The next wave of the Jewish settlers arrived to escape persecution from Assyrian Emperor Nabuchadadnezzar II. Many were settled in Isfahan around 680 BCE.
The conquest of Babylon by Cyrus the Great–the founder of the second Iranian dynasty– the Achaemenids, also brought many Jews into the mainland. In 539 BCE, King Cyrus entered Babylon with little resistance. The temple of Marduk, their major deity, was restored. The Jewish slaves in Babylon were freed and permitted to go home.
The kind treatment Iranians accorded their conquered subjects was part of the imperial doctrine led by Cyrus the Great which was influenced by his Zoroastrian faith. The policies of the central administration encouraged autonomy in internal affairs with little intervention from the Iranians. For instance, the Satrap (Governor General) of Judah, which constituted the Fifth Satrapy, had his own local governor in Samaria with the right of supervision over the deputy in Judah.
From 516 BCE, there was no Iranian deputy in Judah. At first, Shabazzar from the ancient Davidic House was the regional leader in Beit-ul-Moqaddas. He was followed by Zerubbabel another Jewish aristocrat. In the 5th to 4th century BCE, the rulers of Judah where also appointed among the local residents. In 458 BCE, the Jew Ezra is appointed the deputy of Judah. The same Ezra had served up to this time as a scribe in the central administration in Susa, the second imperial capital of the Achaemenid dynasty.
Correspondence left by Ezra and his successor Nehemiah, who likewise had been in Susa prior to this, indicates a strong Jewish community, united around the local temple and headed by the high priest. This community had its own organs of self-administration, in whose affairs the Iranians did not intervene.
Gradually, the high priest became the governor of Judah. Semi-autonomous temple communities were not exclusive to the Jews. They existed throughout the Persian Empire. Cyprus, Cilicia, Lycia and other Phoenician cities and principalities in Asia Minor had their own local rulers. Even such remote tribes as the Arabs, Colchians, Ethiopians, Sakai, etc. were governed by their own local chiefs. All kept their religion with little interference from the Achaemenian administration.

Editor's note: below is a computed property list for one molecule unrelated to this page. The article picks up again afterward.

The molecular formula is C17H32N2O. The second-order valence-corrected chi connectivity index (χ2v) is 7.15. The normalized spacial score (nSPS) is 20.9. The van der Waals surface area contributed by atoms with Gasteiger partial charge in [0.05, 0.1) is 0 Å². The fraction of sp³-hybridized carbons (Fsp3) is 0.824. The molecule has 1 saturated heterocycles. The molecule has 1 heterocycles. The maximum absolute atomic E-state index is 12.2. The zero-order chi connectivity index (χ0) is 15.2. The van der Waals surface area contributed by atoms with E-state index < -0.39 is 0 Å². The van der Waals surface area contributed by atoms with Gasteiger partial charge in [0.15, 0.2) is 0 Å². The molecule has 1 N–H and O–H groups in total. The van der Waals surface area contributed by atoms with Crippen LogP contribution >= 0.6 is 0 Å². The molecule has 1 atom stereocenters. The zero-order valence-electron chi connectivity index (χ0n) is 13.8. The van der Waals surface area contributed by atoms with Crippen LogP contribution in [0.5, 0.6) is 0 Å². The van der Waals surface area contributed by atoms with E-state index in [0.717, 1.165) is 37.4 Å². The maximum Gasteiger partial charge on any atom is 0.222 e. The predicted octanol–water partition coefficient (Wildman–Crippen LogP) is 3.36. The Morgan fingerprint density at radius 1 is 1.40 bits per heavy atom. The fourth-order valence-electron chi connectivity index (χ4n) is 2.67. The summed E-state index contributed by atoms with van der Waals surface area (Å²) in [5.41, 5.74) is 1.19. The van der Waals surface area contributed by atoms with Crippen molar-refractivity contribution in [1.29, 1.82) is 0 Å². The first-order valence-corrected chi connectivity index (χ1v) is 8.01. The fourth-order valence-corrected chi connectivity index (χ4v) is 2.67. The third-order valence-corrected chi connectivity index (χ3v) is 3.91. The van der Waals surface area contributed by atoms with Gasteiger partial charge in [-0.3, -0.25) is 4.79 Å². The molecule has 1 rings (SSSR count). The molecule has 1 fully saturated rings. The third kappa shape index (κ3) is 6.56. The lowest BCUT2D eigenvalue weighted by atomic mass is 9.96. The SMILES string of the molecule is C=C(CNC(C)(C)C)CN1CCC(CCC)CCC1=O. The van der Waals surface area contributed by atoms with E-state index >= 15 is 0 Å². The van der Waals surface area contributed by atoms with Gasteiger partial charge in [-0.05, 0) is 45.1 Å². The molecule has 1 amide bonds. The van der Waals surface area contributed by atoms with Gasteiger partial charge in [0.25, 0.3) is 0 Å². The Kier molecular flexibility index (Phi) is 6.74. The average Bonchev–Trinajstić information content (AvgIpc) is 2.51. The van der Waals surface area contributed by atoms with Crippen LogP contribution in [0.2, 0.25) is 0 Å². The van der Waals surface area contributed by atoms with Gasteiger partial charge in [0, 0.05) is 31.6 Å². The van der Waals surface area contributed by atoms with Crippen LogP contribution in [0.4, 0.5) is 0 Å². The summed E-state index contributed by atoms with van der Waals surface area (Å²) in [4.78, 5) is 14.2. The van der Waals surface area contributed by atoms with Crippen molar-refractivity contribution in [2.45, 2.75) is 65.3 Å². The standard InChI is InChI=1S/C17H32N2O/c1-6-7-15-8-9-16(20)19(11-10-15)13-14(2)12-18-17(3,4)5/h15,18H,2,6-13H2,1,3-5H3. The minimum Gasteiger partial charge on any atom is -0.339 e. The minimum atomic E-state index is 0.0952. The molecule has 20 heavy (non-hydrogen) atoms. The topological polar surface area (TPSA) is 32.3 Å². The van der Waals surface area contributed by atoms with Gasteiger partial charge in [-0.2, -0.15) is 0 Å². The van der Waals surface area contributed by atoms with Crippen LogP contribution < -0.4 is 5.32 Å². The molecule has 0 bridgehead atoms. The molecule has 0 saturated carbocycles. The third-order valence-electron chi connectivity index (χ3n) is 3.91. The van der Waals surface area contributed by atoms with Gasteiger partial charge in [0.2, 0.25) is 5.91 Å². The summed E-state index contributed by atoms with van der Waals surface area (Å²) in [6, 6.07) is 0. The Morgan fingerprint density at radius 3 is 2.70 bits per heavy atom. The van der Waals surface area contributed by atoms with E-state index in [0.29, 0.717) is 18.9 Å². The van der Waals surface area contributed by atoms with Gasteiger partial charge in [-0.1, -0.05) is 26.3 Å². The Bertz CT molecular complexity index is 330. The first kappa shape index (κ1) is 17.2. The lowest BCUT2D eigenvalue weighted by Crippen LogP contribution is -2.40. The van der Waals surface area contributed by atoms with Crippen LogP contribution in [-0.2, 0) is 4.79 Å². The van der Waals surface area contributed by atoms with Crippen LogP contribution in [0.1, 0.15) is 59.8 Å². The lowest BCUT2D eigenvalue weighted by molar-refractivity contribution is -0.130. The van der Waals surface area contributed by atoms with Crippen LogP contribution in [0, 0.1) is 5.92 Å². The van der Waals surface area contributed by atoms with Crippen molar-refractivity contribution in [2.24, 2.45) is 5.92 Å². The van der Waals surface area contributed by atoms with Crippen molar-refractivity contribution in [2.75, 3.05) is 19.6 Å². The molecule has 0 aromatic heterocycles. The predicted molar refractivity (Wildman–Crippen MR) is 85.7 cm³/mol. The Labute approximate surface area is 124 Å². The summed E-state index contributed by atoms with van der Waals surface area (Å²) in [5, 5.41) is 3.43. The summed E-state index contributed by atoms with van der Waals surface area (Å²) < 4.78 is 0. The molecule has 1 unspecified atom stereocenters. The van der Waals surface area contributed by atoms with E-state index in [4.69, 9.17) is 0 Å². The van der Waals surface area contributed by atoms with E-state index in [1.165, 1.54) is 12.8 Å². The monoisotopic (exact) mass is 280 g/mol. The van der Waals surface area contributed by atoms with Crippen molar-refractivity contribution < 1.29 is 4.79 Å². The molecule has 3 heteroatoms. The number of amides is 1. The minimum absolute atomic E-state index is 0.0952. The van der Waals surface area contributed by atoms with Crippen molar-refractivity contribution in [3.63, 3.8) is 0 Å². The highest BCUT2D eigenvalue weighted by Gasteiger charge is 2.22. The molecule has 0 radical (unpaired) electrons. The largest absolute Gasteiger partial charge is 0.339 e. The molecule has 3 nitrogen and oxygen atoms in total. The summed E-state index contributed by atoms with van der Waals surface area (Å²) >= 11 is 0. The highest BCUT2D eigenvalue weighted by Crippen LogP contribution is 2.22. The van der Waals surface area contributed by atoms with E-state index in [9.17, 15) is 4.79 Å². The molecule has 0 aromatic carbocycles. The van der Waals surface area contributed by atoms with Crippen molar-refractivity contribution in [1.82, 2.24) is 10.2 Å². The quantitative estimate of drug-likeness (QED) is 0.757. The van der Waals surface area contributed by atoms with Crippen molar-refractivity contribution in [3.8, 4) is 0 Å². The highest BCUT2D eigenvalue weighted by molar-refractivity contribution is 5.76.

Iranians occupied the highest positions in the state apparatus. At the same time, they extensively utilized cultural, legal and administrative traditions of the conquered nations. In the Murashu family documents (ancient Babylonia) of the 23 high royal officers, only eight have Iranian names. Various ethnic and religious minorities followed their own legal code in personal matters such as marriage and family law. For example, Jewish settlers of Elephantine (Egypt) under Iranian administration remained monogamous and the husbands did not have the right to take a second wife. Monetary and property disputes were settled and decided by the special “court of the Jews.”
The conquered people were also given land in exchange for taxes and military service. Among these settlers were all groups such as Babylonians, Aramaeans, Jews, Indians and Sakai, etc. In Susa itself, besides the local population and the Iranians, there were large number of Babylonians, Egyptians, Jews and Greeks. There were no restrictions with respect to religious freedom and practices. Hundreds of objects regarded sacred by various ethnic and religious groups are discovered both in Susa and Persepolis.
In the Fortification texts discovered at Persepolis, many foreign deities are mentioned. These cults and their priests received rations and wages for maintenance. In 500 BCE, the priest Ururu, having received 80 bar of grain from the storehouse, exchanged it for eight yearling sheep, of which two were used for sacrifices to the god Adad.
The Iranian religion was against offering of livestock for sacrifices and Prophet Zarathushtra (Zoroaster) banned the practice. However, others were not prevented from practicing such primitive rituals.
In short, freedom of religion, movement, occupation and marriage were guaranteed under the Achaemenian Empire.
Tolerance and Freedom
In the ancient Near Eastern religions, there is a complete absence of the concept of false faith or any form of heresy. Nor there seems to be any notion of racial hatred or any feeling of the superiority of one people over another. Nations conquered would be treated as such, not because of their ethnic makeup or religion. Even captive Jews brought into Babylon by Nebuchadnezzar II, retained their faith in Yahweh and practiced their rituals and prospered economically.
Zoroastrian religion was also geared to tolerance, for it made a place for foreign gods as helpers of Ahura Mazda. One Aramaic inscription of the time speaks of a marriage between the Babylonian god Bel and the Iranian goddess Dayna-Mazdayasnish. In this document. Bel appeals to his spouse with the words: “You are my sister; you are very wise and more beautiful than the other goddesses.”